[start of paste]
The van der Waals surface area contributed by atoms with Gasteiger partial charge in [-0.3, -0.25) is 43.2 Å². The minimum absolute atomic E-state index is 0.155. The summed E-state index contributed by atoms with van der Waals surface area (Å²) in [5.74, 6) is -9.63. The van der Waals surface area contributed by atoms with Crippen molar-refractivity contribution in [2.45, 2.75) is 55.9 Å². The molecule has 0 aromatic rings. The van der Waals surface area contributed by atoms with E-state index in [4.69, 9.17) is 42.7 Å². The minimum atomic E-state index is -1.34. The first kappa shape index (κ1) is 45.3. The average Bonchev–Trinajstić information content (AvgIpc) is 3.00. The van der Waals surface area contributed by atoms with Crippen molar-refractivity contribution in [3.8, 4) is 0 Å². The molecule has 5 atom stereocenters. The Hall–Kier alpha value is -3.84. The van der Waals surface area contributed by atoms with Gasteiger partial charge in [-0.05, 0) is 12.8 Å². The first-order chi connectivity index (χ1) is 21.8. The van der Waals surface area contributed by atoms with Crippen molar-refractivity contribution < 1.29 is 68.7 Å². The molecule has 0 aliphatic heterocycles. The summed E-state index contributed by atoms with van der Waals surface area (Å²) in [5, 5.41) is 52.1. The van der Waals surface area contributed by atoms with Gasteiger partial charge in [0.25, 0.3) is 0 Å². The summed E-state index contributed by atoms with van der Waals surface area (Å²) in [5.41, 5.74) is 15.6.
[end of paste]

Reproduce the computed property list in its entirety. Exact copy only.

The van der Waals surface area contributed by atoms with Gasteiger partial charge in [-0.3, -0.25) is 43.2 Å². The minimum absolute atomic E-state index is 0.155. The summed E-state index contributed by atoms with van der Waals surface area (Å²) in [5.74, 6) is -9.63. The van der Waals surface area contributed by atoms with Crippen molar-refractivity contribution in [2.45, 2.75) is 55.9 Å². The molecule has 0 aromatic rings. The van der Waals surface area contributed by atoms with E-state index in [4.69, 9.17) is 42.7 Å². The minimum atomic E-state index is -1.34. The first kappa shape index (κ1) is 45.3. The average Bonchev–Trinajstić information content (AvgIpc) is 3.00. The van der Waals surface area contributed by atoms with Crippen molar-refractivity contribution in [3.8, 4) is 0 Å². The molecule has 5 atom stereocenters. The Hall–Kier alpha value is -3.84. The van der Waals surface area contributed by atoms with Gasteiger partial charge in [-0.05, 0) is 12.8 Å². The first-order chi connectivity index (χ1) is 21.8. The van der Waals surface area contributed by atoms with Crippen molar-refractivity contribution < 1.29 is 68.7 Å². The molecule has 0 aliphatic heterocycles. The summed E-state index contributed by atoms with van der Waals surface area (Å²) in [5, 5.41) is 52.1. The van der Waals surface area contributed by atoms with Gasteiger partial charge in [0.25, 0.3) is 0 Å². The summed E-state index contributed by atoms with van der Waals surface area (Å²) in [5.41, 5.74) is 15.6.